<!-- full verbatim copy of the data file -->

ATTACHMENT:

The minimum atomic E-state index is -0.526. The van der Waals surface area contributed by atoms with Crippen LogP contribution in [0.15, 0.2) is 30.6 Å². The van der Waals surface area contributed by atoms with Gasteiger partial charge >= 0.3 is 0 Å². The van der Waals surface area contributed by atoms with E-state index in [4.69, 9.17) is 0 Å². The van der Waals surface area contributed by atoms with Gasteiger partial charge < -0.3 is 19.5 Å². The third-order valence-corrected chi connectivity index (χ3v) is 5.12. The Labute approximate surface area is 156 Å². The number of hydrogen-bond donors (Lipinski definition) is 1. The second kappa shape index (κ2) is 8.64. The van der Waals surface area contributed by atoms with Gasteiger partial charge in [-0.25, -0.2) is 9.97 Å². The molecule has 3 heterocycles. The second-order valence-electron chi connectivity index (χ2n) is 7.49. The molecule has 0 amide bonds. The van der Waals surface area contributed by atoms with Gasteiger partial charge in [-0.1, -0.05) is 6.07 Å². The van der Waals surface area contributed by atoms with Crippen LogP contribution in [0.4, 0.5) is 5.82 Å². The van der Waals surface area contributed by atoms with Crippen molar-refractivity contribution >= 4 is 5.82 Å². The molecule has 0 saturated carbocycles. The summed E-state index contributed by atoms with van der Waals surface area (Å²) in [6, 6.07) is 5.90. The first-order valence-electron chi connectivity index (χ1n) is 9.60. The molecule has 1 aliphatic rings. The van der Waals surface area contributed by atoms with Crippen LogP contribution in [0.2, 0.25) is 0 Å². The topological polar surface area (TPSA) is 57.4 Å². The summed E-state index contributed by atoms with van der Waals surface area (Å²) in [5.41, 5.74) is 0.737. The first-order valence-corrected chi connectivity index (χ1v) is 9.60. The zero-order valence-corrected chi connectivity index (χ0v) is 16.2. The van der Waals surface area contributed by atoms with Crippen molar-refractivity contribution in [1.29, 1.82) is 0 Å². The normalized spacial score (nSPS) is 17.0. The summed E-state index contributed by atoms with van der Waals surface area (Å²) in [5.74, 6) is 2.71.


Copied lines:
The minimum atomic E-state index is -0.526. The van der Waals surface area contributed by atoms with Crippen LogP contribution in [0.15, 0.2) is 30.6 Å². The van der Waals surface area contributed by atoms with Gasteiger partial charge >= 0.3 is 0 Å². The van der Waals surface area contributed by atoms with E-state index in [4.69, 9.17) is 0 Å². The van der Waals surface area contributed by atoms with Gasteiger partial charge < -0.3 is 19.5 Å². The third-order valence-corrected chi connectivity index (χ3v) is 5.12. The Labute approximate surface area is 156 Å². The number of hydrogen-bond donors (Lipinski definition) is 1. The second kappa shape index (κ2) is 8.64. The van der Waals surface area contributed by atoms with Gasteiger partial charge in [-0.25, -0.2) is 9.97 Å². The molecule has 3 heterocycles. The second-order valence-electron chi connectivity index (χ2n) is 7.49. The molecule has 0 amide bonds. The van der Waals surface area contributed by atoms with Gasteiger partial charge in [-0.1, -0.05) is 6.07 Å². The van der Waals surface area contributed by atoms with Crippen LogP contribution in [0.4, 0.5) is 5.82 Å². The van der Waals surface area contributed by atoms with Crippen molar-refractivity contribution >= 4 is 5.82 Å². The molecule has 0 saturated carbocycles. The summed E-state index contributed by atoms with van der Waals surface area (Å²) in [6, 6.07) is 5.90. The first-order valence-electron chi connectivity index (χ1n) is 9.60. The molecule has 1 aliphatic rings. The van der Waals surface area contributed by atoms with Crippen LogP contribution in [0.2, 0.25) is 0 Å². The topological polar surface area (TPSA) is 57.4 Å². The summed E-state index contributed by atoms with van der Waals surface area (Å²) in [5.41, 5.74) is 0.737. The first-order valence-corrected chi connectivity index (χ1v) is 9.60. The zero-order valence-corrected chi connectivity index (χ0v) is 16.2. The van der Waals surface area contributed by atoms with Crippen molar-refractivity contribution in [1.29, 1.82) is 0 Å². The normalized spacial score (nSPS) is 17.0. The summed E-state index contributed by atoms with van der Waals surface area (Å²) in [5.74, 6) is 2.71.